The study considered whether the flies were using this CBA strategy to catch their prey. To do this, the researchers went out to a field and hung up a big white sheet as a backdrop for their high-speed video cameras. Next, they set up their “fly teaser,” a custom made plastic frame that housed a stepper motor and several pulleys to move taut fishing line. This allowed for precise, computer controlled movements of the beads they attached to the fishing line. When a robber fly perched on a blade of grass in their study area, they “teased” it with a bead (a.k.a. dummy prey item for the fly). They included several variations including bead size and direction. They recorded the fly with two synchronized cameras running at 1000 fps to get a 3D view of the attack. For each attack video, they analyzed the frame at which the flies started to take off and until it began a terminal deceleration on final approach of the target. Then: measure, measure, measure, math, math, math.

They found that the flies were fairly consistent with the CBA model. If they decelerated or reversed the bead during the attack, the robber flies compensated, actively keeping the range vectors parallel. One unexpected finding occurred in cases where the bead moved in front of the fly and it took off with a head-on collision course. They found that the fly still intercepted the bead while flying at a backward angle, meaning that the latter part of its trajectory was distinctly curved. When they took a closer look, the found the results to reflect a “lock-on” process “during which the fly has a new heading and the speed is fixed to a value slightly higher than that of the prey.” This lock-on strategy has not been described in any other flying animal. The flies were able to compensate for unexpected changes in the target’s velocity and uncertainties in the location, size, and speed of the target.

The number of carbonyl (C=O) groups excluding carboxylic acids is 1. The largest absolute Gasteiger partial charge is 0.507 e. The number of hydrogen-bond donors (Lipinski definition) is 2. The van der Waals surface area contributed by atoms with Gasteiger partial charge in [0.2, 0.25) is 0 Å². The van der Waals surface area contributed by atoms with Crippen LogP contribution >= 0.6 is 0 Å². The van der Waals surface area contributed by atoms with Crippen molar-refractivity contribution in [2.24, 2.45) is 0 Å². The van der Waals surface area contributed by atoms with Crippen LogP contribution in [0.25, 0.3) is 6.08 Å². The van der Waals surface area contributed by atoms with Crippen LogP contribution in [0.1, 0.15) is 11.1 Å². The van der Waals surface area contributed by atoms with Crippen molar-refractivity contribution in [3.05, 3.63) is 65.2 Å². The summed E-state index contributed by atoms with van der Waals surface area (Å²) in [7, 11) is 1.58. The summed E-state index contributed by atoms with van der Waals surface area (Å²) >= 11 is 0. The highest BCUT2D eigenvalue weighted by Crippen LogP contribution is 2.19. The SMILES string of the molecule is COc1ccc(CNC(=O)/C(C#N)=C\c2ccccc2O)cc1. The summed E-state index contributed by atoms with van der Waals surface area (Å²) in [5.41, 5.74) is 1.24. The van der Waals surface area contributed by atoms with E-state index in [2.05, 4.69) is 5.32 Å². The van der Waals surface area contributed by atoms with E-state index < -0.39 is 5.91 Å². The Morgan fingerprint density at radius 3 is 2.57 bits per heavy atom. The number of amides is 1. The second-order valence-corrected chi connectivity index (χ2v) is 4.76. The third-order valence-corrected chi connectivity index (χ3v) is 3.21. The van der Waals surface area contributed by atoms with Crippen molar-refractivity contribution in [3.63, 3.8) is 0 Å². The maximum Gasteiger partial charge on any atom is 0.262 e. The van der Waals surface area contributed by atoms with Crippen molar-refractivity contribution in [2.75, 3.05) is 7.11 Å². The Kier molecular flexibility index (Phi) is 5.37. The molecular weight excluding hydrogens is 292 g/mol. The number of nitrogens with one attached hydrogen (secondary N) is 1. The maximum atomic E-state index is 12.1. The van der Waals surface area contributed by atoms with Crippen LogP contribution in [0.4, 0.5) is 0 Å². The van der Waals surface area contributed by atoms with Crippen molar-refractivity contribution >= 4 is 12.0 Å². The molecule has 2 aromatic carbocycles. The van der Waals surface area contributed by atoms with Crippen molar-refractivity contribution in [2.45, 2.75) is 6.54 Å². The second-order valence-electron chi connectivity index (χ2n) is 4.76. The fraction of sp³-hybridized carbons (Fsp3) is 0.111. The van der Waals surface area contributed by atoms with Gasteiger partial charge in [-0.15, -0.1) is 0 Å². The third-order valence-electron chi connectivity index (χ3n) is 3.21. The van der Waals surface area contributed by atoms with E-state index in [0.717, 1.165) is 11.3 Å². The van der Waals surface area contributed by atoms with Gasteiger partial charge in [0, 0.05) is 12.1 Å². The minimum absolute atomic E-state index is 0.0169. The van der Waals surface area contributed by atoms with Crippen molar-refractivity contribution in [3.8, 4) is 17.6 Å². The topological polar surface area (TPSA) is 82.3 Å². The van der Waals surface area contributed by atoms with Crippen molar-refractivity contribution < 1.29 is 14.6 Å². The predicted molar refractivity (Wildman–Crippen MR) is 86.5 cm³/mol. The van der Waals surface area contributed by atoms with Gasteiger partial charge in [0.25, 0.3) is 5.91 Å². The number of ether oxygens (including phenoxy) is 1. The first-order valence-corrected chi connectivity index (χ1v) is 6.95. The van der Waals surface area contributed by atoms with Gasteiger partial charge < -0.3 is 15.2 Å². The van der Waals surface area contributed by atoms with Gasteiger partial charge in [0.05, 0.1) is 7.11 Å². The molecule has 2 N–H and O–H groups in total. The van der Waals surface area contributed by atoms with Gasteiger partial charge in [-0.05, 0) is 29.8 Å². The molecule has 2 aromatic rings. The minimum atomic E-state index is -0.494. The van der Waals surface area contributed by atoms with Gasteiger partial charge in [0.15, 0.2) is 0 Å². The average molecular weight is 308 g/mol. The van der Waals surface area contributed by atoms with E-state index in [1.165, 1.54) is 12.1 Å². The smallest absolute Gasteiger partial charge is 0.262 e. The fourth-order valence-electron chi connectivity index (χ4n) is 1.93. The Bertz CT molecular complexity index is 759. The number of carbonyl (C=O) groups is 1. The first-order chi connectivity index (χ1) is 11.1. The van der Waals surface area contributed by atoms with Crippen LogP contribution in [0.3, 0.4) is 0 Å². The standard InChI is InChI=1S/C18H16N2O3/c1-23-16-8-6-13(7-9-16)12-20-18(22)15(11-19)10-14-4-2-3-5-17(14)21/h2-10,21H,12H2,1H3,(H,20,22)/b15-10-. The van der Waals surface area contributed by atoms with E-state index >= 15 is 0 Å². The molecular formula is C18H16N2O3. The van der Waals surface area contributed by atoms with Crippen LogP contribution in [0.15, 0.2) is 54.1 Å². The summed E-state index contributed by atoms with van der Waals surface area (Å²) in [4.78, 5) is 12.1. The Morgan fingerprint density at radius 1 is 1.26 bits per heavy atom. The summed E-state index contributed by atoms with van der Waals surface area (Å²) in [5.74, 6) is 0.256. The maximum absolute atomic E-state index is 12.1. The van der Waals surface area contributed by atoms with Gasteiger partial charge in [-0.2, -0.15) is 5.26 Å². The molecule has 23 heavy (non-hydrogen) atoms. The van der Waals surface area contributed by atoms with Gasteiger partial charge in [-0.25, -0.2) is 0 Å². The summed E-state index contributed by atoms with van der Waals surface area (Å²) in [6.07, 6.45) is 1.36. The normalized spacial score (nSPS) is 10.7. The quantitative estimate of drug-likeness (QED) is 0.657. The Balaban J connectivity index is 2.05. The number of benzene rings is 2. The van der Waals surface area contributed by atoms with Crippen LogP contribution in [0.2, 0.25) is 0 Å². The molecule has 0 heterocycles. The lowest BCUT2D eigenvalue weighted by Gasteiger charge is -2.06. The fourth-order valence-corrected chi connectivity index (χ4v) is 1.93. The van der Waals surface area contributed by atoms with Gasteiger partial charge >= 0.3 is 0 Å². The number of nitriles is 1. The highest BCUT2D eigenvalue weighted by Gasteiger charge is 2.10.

Adapted from paper's graphical abstract